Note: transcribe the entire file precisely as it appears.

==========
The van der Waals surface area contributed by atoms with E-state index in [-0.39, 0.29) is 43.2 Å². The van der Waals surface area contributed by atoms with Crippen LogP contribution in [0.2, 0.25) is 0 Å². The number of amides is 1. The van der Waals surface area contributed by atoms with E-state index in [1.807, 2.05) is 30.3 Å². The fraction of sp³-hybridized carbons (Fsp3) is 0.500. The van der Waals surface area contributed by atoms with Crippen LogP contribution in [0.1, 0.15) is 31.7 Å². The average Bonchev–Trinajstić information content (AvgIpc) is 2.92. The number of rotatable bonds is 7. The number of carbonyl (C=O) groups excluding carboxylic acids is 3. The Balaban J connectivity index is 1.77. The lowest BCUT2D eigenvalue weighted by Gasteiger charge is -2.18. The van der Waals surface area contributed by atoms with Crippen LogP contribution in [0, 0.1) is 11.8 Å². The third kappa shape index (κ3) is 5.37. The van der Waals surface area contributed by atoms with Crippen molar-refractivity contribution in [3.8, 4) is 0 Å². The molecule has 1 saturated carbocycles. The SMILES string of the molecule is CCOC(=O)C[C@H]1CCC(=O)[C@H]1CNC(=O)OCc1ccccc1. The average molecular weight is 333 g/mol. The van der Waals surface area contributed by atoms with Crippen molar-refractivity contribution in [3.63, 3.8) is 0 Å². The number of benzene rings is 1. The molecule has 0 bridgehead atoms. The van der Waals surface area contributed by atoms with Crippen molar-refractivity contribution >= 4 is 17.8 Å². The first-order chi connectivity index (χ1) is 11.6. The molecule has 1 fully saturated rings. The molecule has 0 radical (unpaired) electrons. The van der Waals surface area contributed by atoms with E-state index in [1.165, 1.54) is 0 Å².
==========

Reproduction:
The van der Waals surface area contributed by atoms with E-state index in [-0.39, 0.29) is 43.2 Å². The van der Waals surface area contributed by atoms with Crippen LogP contribution in [0.2, 0.25) is 0 Å². The number of amides is 1. The van der Waals surface area contributed by atoms with E-state index in [1.807, 2.05) is 30.3 Å². The fraction of sp³-hybridized carbons (Fsp3) is 0.500. The van der Waals surface area contributed by atoms with Crippen LogP contribution in [0.1, 0.15) is 31.7 Å². The average Bonchev–Trinajstić information content (AvgIpc) is 2.92. The number of rotatable bonds is 7. The number of carbonyl (C=O) groups excluding carboxylic acids is 3. The Balaban J connectivity index is 1.77. The lowest BCUT2D eigenvalue weighted by Gasteiger charge is -2.18. The van der Waals surface area contributed by atoms with Crippen LogP contribution in [0, 0.1) is 11.8 Å². The third kappa shape index (κ3) is 5.37. The van der Waals surface area contributed by atoms with Crippen molar-refractivity contribution in [3.8, 4) is 0 Å². The molecule has 1 saturated carbocycles. The SMILES string of the molecule is CCOC(=O)C[C@H]1CCC(=O)[C@H]1CNC(=O)OCc1ccccc1. The average molecular weight is 333 g/mol. The van der Waals surface area contributed by atoms with Crippen molar-refractivity contribution in [3.63, 3.8) is 0 Å². The number of benzene rings is 1. The molecule has 0 bridgehead atoms. The van der Waals surface area contributed by atoms with Crippen molar-refractivity contribution >= 4 is 17.8 Å². The first-order chi connectivity index (χ1) is 11.6. The molecule has 1 fully saturated rings. The molecule has 0 radical (unpaired) electrons. The van der Waals surface area contributed by atoms with E-state index in [1.165, 1.54) is 0 Å².